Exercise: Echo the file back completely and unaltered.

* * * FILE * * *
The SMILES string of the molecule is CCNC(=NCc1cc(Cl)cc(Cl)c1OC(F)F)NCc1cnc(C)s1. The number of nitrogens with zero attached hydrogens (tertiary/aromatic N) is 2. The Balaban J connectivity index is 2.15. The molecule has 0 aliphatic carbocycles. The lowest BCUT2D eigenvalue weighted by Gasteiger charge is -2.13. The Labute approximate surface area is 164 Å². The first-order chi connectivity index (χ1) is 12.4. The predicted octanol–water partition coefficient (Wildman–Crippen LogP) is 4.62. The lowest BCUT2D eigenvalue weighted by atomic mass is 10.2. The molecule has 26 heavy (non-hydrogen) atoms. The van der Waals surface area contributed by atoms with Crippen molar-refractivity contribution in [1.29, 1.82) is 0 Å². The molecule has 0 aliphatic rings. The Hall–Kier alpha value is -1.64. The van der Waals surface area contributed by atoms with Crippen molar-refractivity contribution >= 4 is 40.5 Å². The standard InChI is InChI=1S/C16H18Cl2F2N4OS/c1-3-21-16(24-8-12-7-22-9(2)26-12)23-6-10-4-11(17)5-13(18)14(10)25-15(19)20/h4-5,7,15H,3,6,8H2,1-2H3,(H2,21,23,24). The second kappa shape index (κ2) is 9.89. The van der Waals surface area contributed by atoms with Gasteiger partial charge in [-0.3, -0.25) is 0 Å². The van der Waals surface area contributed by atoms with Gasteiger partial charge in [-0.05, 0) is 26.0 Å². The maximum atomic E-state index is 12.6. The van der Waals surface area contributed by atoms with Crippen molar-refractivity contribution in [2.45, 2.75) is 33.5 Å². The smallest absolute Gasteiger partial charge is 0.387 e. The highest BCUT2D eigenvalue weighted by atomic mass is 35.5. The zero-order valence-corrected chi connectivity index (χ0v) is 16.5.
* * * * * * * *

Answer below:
The SMILES string of the molecule is CCNC(=NCc1cc(Cl)cc(Cl)c1OC(F)F)NCc1cnc(C)s1. The number of nitrogens with zero attached hydrogens (tertiary/aromatic N) is 2. The Balaban J connectivity index is 2.15. The molecule has 0 aliphatic carbocycles. The lowest BCUT2D eigenvalue weighted by Gasteiger charge is -2.13. The Labute approximate surface area is 164 Å². The first-order chi connectivity index (χ1) is 12.4. The predicted octanol–water partition coefficient (Wildman–Crippen LogP) is 4.62. The lowest BCUT2D eigenvalue weighted by atomic mass is 10.2. The molecule has 26 heavy (non-hydrogen) atoms. The van der Waals surface area contributed by atoms with Crippen molar-refractivity contribution in [1.29, 1.82) is 0 Å². The molecule has 0 aliphatic rings. The Hall–Kier alpha value is -1.64. The van der Waals surface area contributed by atoms with Crippen molar-refractivity contribution >= 4 is 40.5 Å². The standard InChI is InChI=1S/C16H18Cl2F2N4OS/c1-3-21-16(24-8-12-7-22-9(2)26-12)23-6-10-4-11(17)5-13(18)14(10)25-15(19)20/h4-5,7,15H,3,6,8H2,1-2H3,(H2,21,23,24). The second kappa shape index (κ2) is 9.89. The van der Waals surface area contributed by atoms with Gasteiger partial charge in [-0.3, -0.25) is 0 Å². The van der Waals surface area contributed by atoms with Gasteiger partial charge in [-0.05, 0) is 26.0 Å². The maximum atomic E-state index is 12.6. The van der Waals surface area contributed by atoms with Crippen molar-refractivity contribution in [2.45, 2.75) is 33.5 Å². The smallest absolute Gasteiger partial charge is 0.387 e. The highest BCUT2D eigenvalue weighted by atomic mass is 35.5. The zero-order valence-corrected chi connectivity index (χ0v) is 16.5.